Friday, September 21, 2012

Chronic Fatigue Syndrome- Not Caused by an Infectious Disease

Source: ProHealth.com
Here is a brief commentary in the NY Times on chronic fatigue syndrome. Recently, chronic fatigue syndrome has been linked to infection with xenotropic murine leukemia virus-related virus (XMRV). Many were skeptical. Over the years, the syndrome has been associated with other viruses such as EBV,CMV and HHV6, none of which has held up to scientific scrutiny.  

Journal mBio reported the results of a prospective, multicenter analysis of chronic fatigue and XMRV and found no evidence of XMRV infection. 

The etiology of chronic fatigue syndrome remains elusive. I am sympathetic for those who suffer from chronic fatigue. As a profession, we must not mislead patients by suggesting that the malady is an infectious disease or that a simple cure or treatment is at hand.

It is time to move on.

1 comment:

  1. I'm sure you are aware that eliminating two viruses out of many does not mean ME/CFS is or is not an infectious disease.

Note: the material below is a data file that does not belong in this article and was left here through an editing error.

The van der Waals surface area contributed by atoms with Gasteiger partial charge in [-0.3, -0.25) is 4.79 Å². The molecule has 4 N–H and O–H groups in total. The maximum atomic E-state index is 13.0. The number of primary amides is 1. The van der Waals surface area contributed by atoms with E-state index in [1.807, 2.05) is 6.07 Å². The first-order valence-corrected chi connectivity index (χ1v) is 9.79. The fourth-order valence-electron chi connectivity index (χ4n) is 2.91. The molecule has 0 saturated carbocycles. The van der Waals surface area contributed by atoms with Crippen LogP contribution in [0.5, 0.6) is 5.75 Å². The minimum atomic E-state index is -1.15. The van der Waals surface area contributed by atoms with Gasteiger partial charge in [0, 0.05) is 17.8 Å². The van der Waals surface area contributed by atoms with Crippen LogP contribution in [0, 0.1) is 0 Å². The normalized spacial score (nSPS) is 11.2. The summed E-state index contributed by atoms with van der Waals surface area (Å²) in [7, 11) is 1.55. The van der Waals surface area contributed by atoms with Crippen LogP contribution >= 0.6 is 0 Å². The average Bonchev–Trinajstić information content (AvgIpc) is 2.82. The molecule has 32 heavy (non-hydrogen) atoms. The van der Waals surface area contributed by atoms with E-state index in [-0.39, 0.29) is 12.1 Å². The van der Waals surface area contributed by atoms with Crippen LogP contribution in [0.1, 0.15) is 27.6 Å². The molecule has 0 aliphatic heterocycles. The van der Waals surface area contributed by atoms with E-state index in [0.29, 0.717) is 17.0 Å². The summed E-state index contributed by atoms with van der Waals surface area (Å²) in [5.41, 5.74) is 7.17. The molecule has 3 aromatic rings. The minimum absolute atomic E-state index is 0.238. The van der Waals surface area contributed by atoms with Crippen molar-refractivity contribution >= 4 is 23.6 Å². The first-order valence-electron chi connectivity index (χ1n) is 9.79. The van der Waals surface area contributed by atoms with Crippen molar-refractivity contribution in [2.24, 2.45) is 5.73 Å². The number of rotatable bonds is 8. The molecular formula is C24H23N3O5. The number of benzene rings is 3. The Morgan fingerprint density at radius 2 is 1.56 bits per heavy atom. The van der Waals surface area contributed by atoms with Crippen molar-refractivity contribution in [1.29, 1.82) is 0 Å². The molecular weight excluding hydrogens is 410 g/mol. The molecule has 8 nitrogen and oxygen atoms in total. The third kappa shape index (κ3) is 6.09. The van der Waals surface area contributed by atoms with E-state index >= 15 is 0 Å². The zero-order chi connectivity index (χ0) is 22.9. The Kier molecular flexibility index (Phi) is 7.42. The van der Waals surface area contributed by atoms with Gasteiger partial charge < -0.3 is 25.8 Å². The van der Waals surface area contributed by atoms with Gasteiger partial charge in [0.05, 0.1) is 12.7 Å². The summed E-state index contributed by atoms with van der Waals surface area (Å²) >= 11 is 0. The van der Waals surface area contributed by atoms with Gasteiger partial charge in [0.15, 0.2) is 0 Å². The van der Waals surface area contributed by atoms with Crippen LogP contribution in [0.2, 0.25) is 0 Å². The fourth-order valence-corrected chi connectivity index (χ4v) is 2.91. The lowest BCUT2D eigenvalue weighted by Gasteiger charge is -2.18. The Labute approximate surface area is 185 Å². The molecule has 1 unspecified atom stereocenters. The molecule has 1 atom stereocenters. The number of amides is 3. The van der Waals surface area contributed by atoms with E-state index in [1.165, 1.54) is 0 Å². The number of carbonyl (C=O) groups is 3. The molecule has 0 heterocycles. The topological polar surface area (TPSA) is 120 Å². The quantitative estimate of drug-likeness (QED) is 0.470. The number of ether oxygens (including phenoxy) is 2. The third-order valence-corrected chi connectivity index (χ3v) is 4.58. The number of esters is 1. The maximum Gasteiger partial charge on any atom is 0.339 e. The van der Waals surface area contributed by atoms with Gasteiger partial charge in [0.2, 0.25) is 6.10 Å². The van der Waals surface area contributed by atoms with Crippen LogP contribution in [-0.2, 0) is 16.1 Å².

It means these two specific viruses do not cause this disease (ICD-10 G93.3).

    The reason Alter et al looked specifically at patients with an infectious trigger (and excluded patients with psychiatric disorders) is because many of the symptoms of ME/CFS are common to infectious disease - swollen lymph nodes, fatigue, new onset of headaches, nausea, muscle pain.

    In 2006 the CDC did a study with multiple pathogens and concluded that the severity of the infection was key not which pathogen or psychological factors. This fits with the immunological research.

    According to Dr Lipkin, in a Twiv podcast with Columbia University virologist Dr. Vincent Racaniello, he has no intention of dwelling on XMRV or pMLV. Instead the focus at the Columbia University Center for Infection and Immunity has moved on to a metagenomics study and biomarkers for ME/CFS. The CDC also has a metagenomics study in the works as do other researchers some of them the same researchers that could not confirm XMRV or pMLV in ME/CFS. As the authors of Shin et al 2011 stated, "It is also vital to state that there is still a wealth of earlier data (2, 10) to encourage further research into the involvement of other infectious agents in CFS, and these efforts must continue.

    No one is misleading patients, but not everyone understands the biomedical research or is familiar with it.

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